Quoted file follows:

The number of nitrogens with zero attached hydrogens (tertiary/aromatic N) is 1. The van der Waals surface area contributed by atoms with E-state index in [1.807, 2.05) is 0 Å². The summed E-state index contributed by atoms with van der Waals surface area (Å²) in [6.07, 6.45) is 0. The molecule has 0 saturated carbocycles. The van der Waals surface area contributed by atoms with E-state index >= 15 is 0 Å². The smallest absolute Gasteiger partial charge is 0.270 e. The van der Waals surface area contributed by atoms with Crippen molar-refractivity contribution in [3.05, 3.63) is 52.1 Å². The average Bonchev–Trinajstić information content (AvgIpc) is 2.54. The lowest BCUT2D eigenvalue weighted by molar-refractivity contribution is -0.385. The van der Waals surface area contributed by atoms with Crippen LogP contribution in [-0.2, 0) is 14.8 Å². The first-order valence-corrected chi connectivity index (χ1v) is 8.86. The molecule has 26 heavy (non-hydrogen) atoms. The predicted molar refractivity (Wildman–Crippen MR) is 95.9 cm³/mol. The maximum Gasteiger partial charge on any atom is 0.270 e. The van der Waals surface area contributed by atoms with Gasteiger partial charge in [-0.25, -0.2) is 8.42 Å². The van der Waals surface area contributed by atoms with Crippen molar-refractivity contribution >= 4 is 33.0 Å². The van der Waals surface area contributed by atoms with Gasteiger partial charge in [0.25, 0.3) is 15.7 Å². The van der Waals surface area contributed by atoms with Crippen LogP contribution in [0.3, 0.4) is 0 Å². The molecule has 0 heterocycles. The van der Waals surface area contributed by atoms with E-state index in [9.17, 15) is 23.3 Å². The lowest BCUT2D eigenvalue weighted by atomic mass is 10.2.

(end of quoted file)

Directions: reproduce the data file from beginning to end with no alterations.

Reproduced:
The number of nitrogens with zero attached hydrogens (tertiary/aromatic N) is 1. The van der Waals surface area contributed by atoms with E-state index in [1.807, 2.05) is 0 Å². The summed E-state index contributed by atoms with van der Waals surface area (Å²) in [6.07, 6.45) is 0. The molecule has 0 saturated carbocycles. The van der Waals surface area contributed by atoms with E-state index >= 15 is 0 Å². The smallest absolute Gasteiger partial charge is 0.270 e. The van der Waals surface area contributed by atoms with Crippen molar-refractivity contribution in [3.05, 3.63) is 52.1 Å². The average Bonchev–Trinajstić information content (AvgIpc) is 2.54. The lowest BCUT2D eigenvalue weighted by molar-refractivity contribution is -0.385. The van der Waals surface area contributed by atoms with Crippen LogP contribution in [-0.2, 0) is 14.8 Å². The first-order valence-corrected chi connectivity index (χ1v) is 8.86. The molecule has 26 heavy (non-hydrogen) atoms. The predicted molar refractivity (Wildman–Crippen MR) is 95.9 cm³/mol. The maximum Gasteiger partial charge on any atom is 0.270 e. The van der Waals surface area contributed by atoms with Gasteiger partial charge in [-0.25, -0.2) is 8.42 Å². The van der Waals surface area contributed by atoms with Crippen molar-refractivity contribution >= 4 is 33.0 Å². The van der Waals surface area contributed by atoms with Gasteiger partial charge in [0.25, 0.3) is 15.7 Å². The van der Waals surface area contributed by atoms with Crippen LogP contribution in [0.3, 0.4) is 0 Å². The molecule has 0 heterocycles. The van der Waals surface area contributed by atoms with E-state index in [9.17, 15) is 23.3 Å². The lowest BCUT2D eigenvalue weighted by atomic mass is 10.2.